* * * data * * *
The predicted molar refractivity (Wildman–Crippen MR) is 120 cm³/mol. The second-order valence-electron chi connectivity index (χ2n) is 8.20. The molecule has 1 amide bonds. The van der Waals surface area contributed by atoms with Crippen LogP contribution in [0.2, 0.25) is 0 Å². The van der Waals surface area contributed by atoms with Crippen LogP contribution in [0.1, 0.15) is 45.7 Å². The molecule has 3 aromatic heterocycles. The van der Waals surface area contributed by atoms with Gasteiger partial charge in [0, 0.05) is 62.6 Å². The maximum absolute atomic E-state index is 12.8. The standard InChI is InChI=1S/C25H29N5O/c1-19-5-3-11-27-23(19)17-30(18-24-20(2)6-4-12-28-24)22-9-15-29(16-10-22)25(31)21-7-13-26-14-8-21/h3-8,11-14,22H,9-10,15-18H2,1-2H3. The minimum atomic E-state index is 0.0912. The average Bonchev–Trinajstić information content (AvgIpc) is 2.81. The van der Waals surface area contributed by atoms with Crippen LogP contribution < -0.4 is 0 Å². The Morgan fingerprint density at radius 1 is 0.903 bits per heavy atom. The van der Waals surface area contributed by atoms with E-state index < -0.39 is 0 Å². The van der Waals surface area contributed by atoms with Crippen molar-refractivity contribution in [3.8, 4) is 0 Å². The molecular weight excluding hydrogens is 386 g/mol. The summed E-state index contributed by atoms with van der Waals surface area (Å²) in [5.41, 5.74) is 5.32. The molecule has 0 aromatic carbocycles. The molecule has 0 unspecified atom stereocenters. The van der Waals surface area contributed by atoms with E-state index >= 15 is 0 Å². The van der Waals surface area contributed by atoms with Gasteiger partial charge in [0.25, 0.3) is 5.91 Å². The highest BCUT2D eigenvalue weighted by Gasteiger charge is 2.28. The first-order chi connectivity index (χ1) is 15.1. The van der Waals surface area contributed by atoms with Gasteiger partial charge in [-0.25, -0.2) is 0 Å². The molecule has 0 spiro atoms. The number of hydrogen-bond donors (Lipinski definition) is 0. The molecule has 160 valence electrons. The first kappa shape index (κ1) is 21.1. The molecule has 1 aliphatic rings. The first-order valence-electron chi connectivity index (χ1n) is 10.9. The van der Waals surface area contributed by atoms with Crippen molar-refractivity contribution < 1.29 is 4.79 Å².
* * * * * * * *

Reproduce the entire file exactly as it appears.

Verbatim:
The predicted molar refractivity (Wildman–Crippen MR) is 120 cm³/mol. The second-order valence-electron chi connectivity index (χ2n) is 8.20. The molecule has 1 amide bonds. The van der Waals surface area contributed by atoms with Crippen LogP contribution in [0.2, 0.25) is 0 Å². The van der Waals surface area contributed by atoms with Crippen LogP contribution in [0.1, 0.15) is 45.7 Å². The molecule has 3 aromatic heterocycles. The van der Waals surface area contributed by atoms with Gasteiger partial charge in [0, 0.05) is 62.6 Å². The maximum absolute atomic E-state index is 12.8. The standard InChI is InChI=1S/C25H29N5O/c1-19-5-3-11-27-23(19)17-30(18-24-20(2)6-4-12-28-24)22-9-15-29(16-10-22)25(31)21-7-13-26-14-8-21/h3-8,11-14,22H,9-10,15-18H2,1-2H3. The minimum atomic E-state index is 0.0912. The average Bonchev–Trinajstić information content (AvgIpc) is 2.81. The van der Waals surface area contributed by atoms with Crippen LogP contribution < -0.4 is 0 Å². The Morgan fingerprint density at radius 1 is 0.903 bits per heavy atom. The van der Waals surface area contributed by atoms with E-state index < -0.39 is 0 Å². The van der Waals surface area contributed by atoms with Crippen molar-refractivity contribution in [3.8, 4) is 0 Å². The molecular weight excluding hydrogens is 386 g/mol. The summed E-state index contributed by atoms with van der Waals surface area (Å²) in [5.41, 5.74) is 5.32. The molecule has 0 aromatic carbocycles. The molecule has 0 unspecified atom stereocenters. The van der Waals surface area contributed by atoms with E-state index >= 15 is 0 Å². The van der Waals surface area contributed by atoms with Gasteiger partial charge in [0.25, 0.3) is 5.91 Å². The highest BCUT2D eigenvalue weighted by Gasteiger charge is 2.28. The first-order chi connectivity index (χ1) is 15.1. The van der Waals surface area contributed by atoms with Gasteiger partial charge in [-0.25, -0.2) is 0 Å². The molecule has 0 spiro atoms. The number of hydrogen-bond donors (Lipinski definition) is 0. The molecule has 160 valence electrons. The first kappa shape index (κ1) is 21.1. The molecule has 1 aliphatic rings. The first-order valence-electron chi connectivity index (χ1n) is 10.9. The van der Waals surface area contributed by atoms with Crippen molar-refractivity contribution < 1.29 is 4.79 Å².